The [Officer Down Memorial Page] estimates that 275 police officers have been shot to death by civilians from 2015 to the present. Over that same period, as noted above, police gunfire has killed 5,408 civilians, at least 352 of whom were unarmed. This means, for every four cops killed by gunfire over the past five years, police shot more than five unarmed civilians to death. Overall, for every officer downed by a perpetrator in the line of duty, cops shot down roughly twenty civilians. In 2015, for every instance an officer was assaulted by a civilian, cops carried out nineteen assaults against members of the public.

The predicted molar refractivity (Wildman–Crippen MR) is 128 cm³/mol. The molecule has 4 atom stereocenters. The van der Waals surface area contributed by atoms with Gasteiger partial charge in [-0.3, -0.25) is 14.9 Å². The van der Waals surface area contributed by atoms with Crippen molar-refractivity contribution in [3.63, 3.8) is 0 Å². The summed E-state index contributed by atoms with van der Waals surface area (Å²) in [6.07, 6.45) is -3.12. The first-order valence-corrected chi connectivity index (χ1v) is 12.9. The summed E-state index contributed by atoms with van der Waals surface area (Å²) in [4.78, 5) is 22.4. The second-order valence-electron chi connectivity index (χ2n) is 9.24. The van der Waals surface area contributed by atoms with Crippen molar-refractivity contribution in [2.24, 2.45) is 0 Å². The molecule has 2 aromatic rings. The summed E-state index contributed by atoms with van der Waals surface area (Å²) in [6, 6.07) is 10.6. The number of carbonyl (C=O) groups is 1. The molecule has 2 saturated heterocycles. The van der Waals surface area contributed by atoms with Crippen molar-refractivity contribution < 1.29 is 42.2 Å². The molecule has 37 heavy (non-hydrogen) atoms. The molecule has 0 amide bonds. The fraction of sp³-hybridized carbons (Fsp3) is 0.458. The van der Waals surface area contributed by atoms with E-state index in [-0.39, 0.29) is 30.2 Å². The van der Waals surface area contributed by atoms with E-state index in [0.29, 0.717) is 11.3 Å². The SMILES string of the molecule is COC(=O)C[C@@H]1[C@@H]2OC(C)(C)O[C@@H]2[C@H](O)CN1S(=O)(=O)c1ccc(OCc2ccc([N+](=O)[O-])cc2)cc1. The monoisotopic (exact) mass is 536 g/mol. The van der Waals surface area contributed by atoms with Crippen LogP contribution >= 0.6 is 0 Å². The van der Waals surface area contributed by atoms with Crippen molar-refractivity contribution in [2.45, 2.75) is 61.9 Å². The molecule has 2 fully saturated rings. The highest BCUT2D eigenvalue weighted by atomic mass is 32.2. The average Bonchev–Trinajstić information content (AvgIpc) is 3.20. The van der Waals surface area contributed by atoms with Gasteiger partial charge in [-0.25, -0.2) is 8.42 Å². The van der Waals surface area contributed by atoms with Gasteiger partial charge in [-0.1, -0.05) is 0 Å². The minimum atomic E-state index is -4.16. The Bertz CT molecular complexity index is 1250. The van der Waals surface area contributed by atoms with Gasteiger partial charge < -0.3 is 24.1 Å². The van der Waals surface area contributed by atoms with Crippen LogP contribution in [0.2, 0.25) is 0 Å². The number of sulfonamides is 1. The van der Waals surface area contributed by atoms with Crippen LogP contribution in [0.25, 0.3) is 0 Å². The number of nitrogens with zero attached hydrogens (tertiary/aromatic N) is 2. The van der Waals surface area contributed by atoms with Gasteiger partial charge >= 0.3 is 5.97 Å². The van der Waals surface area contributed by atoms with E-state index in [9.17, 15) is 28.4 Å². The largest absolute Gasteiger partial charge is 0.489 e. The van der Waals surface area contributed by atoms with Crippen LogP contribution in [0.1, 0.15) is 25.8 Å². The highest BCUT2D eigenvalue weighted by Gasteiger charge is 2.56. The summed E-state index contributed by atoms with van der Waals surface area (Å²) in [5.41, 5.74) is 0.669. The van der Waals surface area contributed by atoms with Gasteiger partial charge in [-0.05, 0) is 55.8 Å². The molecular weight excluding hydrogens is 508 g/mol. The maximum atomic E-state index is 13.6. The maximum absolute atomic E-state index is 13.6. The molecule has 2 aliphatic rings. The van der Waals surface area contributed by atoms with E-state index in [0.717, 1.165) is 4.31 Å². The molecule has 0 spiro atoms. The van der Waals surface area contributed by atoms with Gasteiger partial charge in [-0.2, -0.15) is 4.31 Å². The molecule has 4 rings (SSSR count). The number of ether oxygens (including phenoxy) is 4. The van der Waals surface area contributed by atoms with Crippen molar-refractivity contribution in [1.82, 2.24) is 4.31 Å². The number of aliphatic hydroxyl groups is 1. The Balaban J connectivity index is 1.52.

Musa al-Gharbi on excessive force.

Relatedly, the publisher is currently offering free ebook copies of The End of Policing and Policing the Planet for those interested in a further reading list.

Also, for the record, there are counter-arguments to some of the claims made by police abolitionists that I think are not… completely worth discounting.1 On the other hand, the current system is so fucked-up it’s hard to imagine almost anything could be worse, so…

  1. Although that article is also littered with some really obviously shit-tier takes, too… []
2020-06-19T08:08:19+10:0019th June, 2020|Tags: books, politics|